The Seven Five takes us to East New York, one neighborhood in Brooklyn that has not been gentrified. Director Tiller Russell revisits the era in the 1980’s and 1990’s when police ruled East New York, as protectors of drug dealers. His anti-hero is a crooked cop named Michael Dowd, who flourished in a seemingly unregulated environment of payoffs and violent retribution for those who crossed him or the dope rings. Dowd talks openly, now that he’s out of prison, as does his partner, who turned against him in the hope of avoiding a long prison term.  The honor system of “ratting” comes under examination – honor doesn’t last long when the threat of punishment hangs over you, it seems. What we don’t get from The Seven Five (named for the East New York 75th Precinct) is the accountability, or absence of it, at higher levels of the NYPD.  If everyone knew, as we’re told time and again, did any management heads roll? It seems nostalgic now, if you weren’t paying attention to recent scandals among corrupt police in the Bronx and among guards at Rikers Island. Plus ca change…..

Do I Look Black? Lacey Schwartz - director and subject of 'Little White Lie'

These docs from and about New York City tend to be expositional – stories rather than cinematic poems. Another one is Little White Lie, by Lacey Schwartz, which tells the filmmaker’s story of looking black, which is explained away by a picture of her father’s great-grandfather, who is said to be Sicilian. The suspension of disbelief survives, until Schwartz (which means black in German) decides to attack it. As Errol Morris likes to say, believing is seeing.

Salgado - Burning Away the Future in Kuwait, 1991

For cinema – and for pictorialism, if there’s such a term — at DOC NYC, there is Salt of the Earth, directed by Wim Wenders and  Juliano Salgado, and inspired by the photographs taken over a lifetime by Sebastiao Salgado. Nothing if not timely, the exhibition, Genesis, at the International Center for Photography shows Salgado at his most dramatic.  Salgado is famous for his photographs of a gold mine in the interior of Brazil, a magnet for hordes of migrants hoping to find Eldorado. What they find is a hell that combines the labors of Sisyphus with M. C. Escher’s visual prisons of logic. This salute to Salgado by Wenders and Salgado’s son gets at the extremes of the photographer’s work – from vast tracts of land ruined by man to pristine unspoiled places to attempts at restoring landscapes that were raped for their resources.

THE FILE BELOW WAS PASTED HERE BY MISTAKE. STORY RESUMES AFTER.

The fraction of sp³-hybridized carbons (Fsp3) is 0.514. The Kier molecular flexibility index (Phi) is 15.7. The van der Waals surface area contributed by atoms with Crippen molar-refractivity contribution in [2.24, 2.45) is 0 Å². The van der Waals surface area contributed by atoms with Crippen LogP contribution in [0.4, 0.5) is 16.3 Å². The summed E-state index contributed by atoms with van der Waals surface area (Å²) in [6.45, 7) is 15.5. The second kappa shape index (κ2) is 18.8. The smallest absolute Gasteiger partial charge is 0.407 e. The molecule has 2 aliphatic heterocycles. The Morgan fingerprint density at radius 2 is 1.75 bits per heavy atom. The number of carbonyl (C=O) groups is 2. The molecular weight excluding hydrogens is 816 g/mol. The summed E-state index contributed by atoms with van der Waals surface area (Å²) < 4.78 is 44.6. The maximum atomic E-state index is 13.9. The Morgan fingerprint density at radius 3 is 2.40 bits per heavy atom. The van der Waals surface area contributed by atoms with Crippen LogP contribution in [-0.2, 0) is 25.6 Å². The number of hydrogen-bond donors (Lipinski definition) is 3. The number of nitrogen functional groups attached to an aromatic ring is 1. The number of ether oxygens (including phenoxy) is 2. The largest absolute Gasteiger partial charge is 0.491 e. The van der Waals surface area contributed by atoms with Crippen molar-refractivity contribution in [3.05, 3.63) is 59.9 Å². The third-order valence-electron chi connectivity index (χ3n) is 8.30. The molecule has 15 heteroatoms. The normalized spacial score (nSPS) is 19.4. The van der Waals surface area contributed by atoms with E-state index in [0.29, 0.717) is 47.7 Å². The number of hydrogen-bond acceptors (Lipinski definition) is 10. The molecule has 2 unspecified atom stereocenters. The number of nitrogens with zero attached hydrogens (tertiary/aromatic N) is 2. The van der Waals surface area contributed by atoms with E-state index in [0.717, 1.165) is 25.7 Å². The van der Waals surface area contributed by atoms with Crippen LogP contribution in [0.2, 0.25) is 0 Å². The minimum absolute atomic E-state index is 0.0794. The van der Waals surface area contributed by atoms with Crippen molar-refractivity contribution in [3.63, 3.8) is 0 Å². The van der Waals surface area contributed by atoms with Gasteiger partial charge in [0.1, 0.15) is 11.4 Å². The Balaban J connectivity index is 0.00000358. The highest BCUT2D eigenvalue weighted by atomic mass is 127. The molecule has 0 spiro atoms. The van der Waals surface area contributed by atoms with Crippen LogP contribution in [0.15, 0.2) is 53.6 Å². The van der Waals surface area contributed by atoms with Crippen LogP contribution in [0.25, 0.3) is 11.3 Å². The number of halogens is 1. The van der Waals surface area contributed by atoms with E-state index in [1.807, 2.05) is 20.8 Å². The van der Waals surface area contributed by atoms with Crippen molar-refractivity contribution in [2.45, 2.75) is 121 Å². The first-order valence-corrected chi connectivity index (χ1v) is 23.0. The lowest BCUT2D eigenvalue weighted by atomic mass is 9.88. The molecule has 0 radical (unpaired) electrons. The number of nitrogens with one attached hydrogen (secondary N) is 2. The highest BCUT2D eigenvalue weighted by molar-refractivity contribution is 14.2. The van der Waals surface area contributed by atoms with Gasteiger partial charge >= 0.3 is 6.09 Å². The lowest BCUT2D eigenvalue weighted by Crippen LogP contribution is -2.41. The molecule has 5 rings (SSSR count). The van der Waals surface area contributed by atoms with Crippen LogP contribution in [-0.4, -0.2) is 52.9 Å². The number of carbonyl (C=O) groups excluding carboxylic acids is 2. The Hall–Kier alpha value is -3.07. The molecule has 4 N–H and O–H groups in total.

Forest Haze in Africa - How Long Will the Trees and the Culture Be There?

Another journey into a unexploited landscape is Song from the Forest, last year’s IDFA winner by Michael Obert, which follows an American musician and recoding engineer, Louis Sarno, into the forests of Central Africa, where he lives with Bayaka pygmies and records their music, and marries. Among many other things, this is a reality check on the exoticism that’s associated with Paul Gauguin’s journeys into pure societies. It’s not clear how threatened the community in which Sarno lives is, but the outside world is encroaching on its lands. It’s hard to see anything positive in that. Sarno’s greatest culture shock coms on a tri to NY after decades with his son, where the two of them experience sensory overload. Anything but romantic, Obert’s film still gives you the magic of a place and its challenges. The film has played all over Germany. Let’s hope for a US release.